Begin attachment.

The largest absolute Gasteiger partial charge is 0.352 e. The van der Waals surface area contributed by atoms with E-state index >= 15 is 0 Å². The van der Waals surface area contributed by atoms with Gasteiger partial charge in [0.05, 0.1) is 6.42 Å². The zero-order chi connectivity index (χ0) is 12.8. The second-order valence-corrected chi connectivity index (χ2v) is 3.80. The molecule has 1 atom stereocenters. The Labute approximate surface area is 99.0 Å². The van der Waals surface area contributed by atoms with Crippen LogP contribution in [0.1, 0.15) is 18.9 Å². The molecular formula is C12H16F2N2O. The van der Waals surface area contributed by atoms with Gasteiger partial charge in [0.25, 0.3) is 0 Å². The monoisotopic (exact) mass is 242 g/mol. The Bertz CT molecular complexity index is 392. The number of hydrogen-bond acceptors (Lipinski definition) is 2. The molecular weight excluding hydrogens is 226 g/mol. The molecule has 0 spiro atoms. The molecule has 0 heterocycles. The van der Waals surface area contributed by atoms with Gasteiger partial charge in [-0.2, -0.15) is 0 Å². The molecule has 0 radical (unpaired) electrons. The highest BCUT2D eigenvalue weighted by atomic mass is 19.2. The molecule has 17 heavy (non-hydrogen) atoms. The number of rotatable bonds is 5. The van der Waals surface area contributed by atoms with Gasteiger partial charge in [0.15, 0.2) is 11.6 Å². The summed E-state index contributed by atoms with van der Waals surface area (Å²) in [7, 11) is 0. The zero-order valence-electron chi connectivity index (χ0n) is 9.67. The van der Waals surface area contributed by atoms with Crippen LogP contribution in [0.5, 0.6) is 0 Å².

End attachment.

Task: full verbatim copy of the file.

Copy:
The largest absolute Gasteiger partial charge is 0.352 e. The van der Waals surface area contributed by atoms with E-state index >= 15 is 0 Å². The van der Waals surface area contributed by atoms with Gasteiger partial charge in [0.05, 0.1) is 6.42 Å². The zero-order chi connectivity index (χ0) is 12.8. The second-order valence-corrected chi connectivity index (χ2v) is 3.80. The molecule has 1 atom stereocenters. The Labute approximate surface area is 99.0 Å². The van der Waals surface area contributed by atoms with Crippen LogP contribution in [0.1, 0.15) is 18.9 Å². The molecular formula is C12H16F2N2O. The van der Waals surface area contributed by atoms with Gasteiger partial charge in [0.25, 0.3) is 0 Å². The monoisotopic (exact) mass is 242 g/mol. The Bertz CT molecular complexity index is 392. The number of hydrogen-bond acceptors (Lipinski definition) is 2. The molecular weight excluding hydrogens is 226 g/mol. The molecule has 0 spiro atoms. The molecule has 0 heterocycles. The van der Waals surface area contributed by atoms with Gasteiger partial charge in [-0.2, -0.15) is 0 Å². The molecule has 0 radical (unpaired) electrons. The highest BCUT2D eigenvalue weighted by atomic mass is 19.2. The molecule has 17 heavy (non-hydrogen) atoms. The number of rotatable bonds is 5. The van der Waals surface area contributed by atoms with Gasteiger partial charge in [0.15, 0.2) is 11.6 Å². The summed E-state index contributed by atoms with van der Waals surface area (Å²) in [7, 11) is 0. The zero-order valence-electron chi connectivity index (χ0n) is 9.67. The van der Waals surface area contributed by atoms with Crippen LogP contribution in [0.5, 0.6) is 0 Å².